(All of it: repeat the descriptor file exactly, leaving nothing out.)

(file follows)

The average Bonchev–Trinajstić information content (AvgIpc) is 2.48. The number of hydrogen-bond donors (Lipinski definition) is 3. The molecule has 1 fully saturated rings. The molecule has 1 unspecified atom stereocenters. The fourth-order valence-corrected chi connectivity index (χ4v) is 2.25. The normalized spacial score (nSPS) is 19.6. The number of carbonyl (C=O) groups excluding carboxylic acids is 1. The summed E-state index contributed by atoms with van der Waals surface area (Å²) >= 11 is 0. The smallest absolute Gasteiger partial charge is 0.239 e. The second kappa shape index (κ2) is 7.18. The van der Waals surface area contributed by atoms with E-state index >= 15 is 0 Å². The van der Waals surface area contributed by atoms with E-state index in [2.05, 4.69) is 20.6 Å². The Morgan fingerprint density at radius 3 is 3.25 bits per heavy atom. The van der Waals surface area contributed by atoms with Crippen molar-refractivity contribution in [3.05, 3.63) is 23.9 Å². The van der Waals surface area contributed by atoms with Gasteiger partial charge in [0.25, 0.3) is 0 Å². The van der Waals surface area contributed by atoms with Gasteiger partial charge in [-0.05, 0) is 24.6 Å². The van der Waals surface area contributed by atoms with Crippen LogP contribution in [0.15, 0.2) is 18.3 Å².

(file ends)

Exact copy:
The average Bonchev–Trinajstić information content (AvgIpc) is 2.48. The number of hydrogen-bond donors (Lipinski definition) is 3. The molecule has 1 fully saturated rings. The molecule has 1 unspecified atom stereocenters. The fourth-order valence-corrected chi connectivity index (χ4v) is 2.25. The normalized spacial score (nSPS) is 19.6. The number of carbonyl (C=O) groups excluding carboxylic acids is 1. The summed E-state index contributed by atoms with van der Waals surface area (Å²) >= 11 is 0. The smallest absolute Gasteiger partial charge is 0.239 e. The second kappa shape index (κ2) is 7.18. The van der Waals surface area contributed by atoms with E-state index >= 15 is 0 Å². The van der Waals surface area contributed by atoms with E-state index in [2.05, 4.69) is 20.6 Å². The Morgan fingerprint density at radius 3 is 3.25 bits per heavy atom. The van der Waals surface area contributed by atoms with Crippen molar-refractivity contribution in [3.05, 3.63) is 23.9 Å². The van der Waals surface area contributed by atoms with Gasteiger partial charge in [0.25, 0.3) is 0 Å². The van der Waals surface area contributed by atoms with Gasteiger partial charge in [-0.05, 0) is 24.6 Å². The van der Waals surface area contributed by atoms with Crippen LogP contribution in [0.15, 0.2) is 18.3 Å².